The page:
After our present queen, Richard Cromwell is Britain’s longest-lived head of state, dying in 1712 at the ripe old age of eighty-five. In his last years, the elderly former Lord Protector was known for subjecting new guests at his Cheshunt home to a curious after-dinner entertainment. ‘After an hour or two in conversation, and drinking,’ the 18th-century antiquary Mark Noble reported, Cromwell, carrying glasses, a fresh bottle and a candle, would lead guests ‘up to a dirty garret, in which was nothing but a little round hair trunk’. He would then pull the trunk into the middle of the room and instruct all the guests to charge their glasses and drink a toast to the prosperity of ‘old England’ while each in turn straddled it. The newer guests were told to take care while they did so, for ‘they had no less than the lives and fortunes of all the good people of England’ under them. At this point, to the mirth of the initiated, the trunk would be opened to reveal the dozens of loyal addresses sent to Cromwell on his accession, in which the English people pledged their ‘lives and fortunes’ to protecting a ruler whose reign would ultimately last a matter of months.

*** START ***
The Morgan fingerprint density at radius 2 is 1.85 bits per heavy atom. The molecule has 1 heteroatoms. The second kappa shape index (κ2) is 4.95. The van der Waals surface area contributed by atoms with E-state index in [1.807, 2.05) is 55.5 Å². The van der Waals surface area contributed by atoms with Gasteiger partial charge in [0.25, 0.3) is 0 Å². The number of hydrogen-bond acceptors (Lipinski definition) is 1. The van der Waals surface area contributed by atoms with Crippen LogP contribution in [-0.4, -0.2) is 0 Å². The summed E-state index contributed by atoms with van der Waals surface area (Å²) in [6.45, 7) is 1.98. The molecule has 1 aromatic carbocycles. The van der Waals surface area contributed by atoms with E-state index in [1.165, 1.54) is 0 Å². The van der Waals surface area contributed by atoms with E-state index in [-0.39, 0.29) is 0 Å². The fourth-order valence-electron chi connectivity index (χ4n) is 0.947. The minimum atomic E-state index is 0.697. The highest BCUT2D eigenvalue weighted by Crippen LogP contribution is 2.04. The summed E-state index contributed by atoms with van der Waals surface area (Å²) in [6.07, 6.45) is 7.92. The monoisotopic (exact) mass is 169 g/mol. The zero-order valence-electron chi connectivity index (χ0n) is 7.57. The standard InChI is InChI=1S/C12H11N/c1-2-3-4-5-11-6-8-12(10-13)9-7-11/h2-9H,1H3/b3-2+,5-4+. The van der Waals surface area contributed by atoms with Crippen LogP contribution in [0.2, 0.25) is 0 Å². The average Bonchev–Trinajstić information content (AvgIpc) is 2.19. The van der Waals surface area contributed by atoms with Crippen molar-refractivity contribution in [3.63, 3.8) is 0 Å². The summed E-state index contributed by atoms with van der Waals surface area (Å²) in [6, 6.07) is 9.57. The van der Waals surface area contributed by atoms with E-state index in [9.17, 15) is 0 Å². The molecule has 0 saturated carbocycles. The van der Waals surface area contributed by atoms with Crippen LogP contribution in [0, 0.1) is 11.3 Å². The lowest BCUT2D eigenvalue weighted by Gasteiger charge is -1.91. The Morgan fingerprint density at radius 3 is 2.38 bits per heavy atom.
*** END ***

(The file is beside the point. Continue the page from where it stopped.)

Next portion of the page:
The Interregnum has long occupied the ‘attic space’ of the English historical imagination. The 1650s have often been seen as an intermission in which a number of constitutional experiments were tried before the course of English history reverted to its natural, monarchical path. Anna Keay argues powerfully, however,